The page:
Google has appointed Dr. Marian Croak to lead its responsible artificial intelligence division within Google Research, Bloomberg reported earlier today. Croak was previously the vice president of engineering at the company.
In her new role, Croak will oversee the teams working on accessibility, AI for social good, algorithmic fairness in health, brain fairness, ethical AI and others. She’ll report to Jeff Dean, SVP of Google AI Research and Health. In a Google blog post and video confirming the news, Croak said:
This field, the field of responsible AI and ethics, is new. Most institutions have only developed principles, and they’re very high-level, abstract principles, in the last five years. There’s a lot of dissension, a lot of conflict in terms of trying to standardize on normative definitions of these principles. Whose definition of fairness, or safety, are we going to use? There’s quite a lot of conflict right now within the field, and it can be polarizing at times. And what I’d like to do is have people have the conversation in a more diplomatic way, perhaps, than we’re having it now, so we can truly advance this field.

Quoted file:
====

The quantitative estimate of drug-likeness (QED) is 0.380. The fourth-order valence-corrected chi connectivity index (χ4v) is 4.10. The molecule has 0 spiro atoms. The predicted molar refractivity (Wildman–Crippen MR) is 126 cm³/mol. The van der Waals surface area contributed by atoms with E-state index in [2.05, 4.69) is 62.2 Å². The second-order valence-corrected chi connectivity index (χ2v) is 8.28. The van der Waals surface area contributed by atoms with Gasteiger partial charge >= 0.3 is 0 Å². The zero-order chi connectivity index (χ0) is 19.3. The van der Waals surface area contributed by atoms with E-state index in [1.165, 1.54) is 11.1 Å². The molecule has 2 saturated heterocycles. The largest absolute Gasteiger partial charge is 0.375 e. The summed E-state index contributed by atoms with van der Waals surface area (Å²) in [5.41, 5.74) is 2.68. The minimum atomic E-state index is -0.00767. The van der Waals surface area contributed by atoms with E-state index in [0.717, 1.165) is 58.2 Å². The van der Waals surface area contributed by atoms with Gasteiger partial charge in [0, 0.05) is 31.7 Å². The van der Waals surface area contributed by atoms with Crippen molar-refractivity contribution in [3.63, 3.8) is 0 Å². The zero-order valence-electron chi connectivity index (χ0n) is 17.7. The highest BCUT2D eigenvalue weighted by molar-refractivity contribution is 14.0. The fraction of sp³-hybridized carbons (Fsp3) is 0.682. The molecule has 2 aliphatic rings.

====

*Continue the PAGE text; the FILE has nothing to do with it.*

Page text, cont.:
This all comes after the departure of Dr. Timnit Gebru, the former co-lead of Google’s ethical AI team, as well as the corporate lockout of researcher Margaret Mitchell, founder of Google’s ethical AI team. In January, Google revoked corporate access from AI ethicist Margaret Mitchell for reportedly using automated scripts to find examples of mistreatment of Gebru, according to Axios. Gebru says she was fired from Google while Google has maintained that she resigned. In a statement to Axios at the time, Google said:
Our security systems automatically lock an employee’s corporate account when they detect that the account is at risk of compromise due to credential problems or when an automated rule involving the handling of sensitive data has been triggered. In this instance, yesterday our systems detected that an account had exfiltrated thousands of files and shared them with multiple external accounts. We explained this to the employee earlier today.
Mitchell is still locked out of her account, and tweeted today about how she only found out about the reorganization through the Bloomberg story.
TechCrunch has reached out to Google to try to determine what this means for Mitchell, but the company declined to comment on her.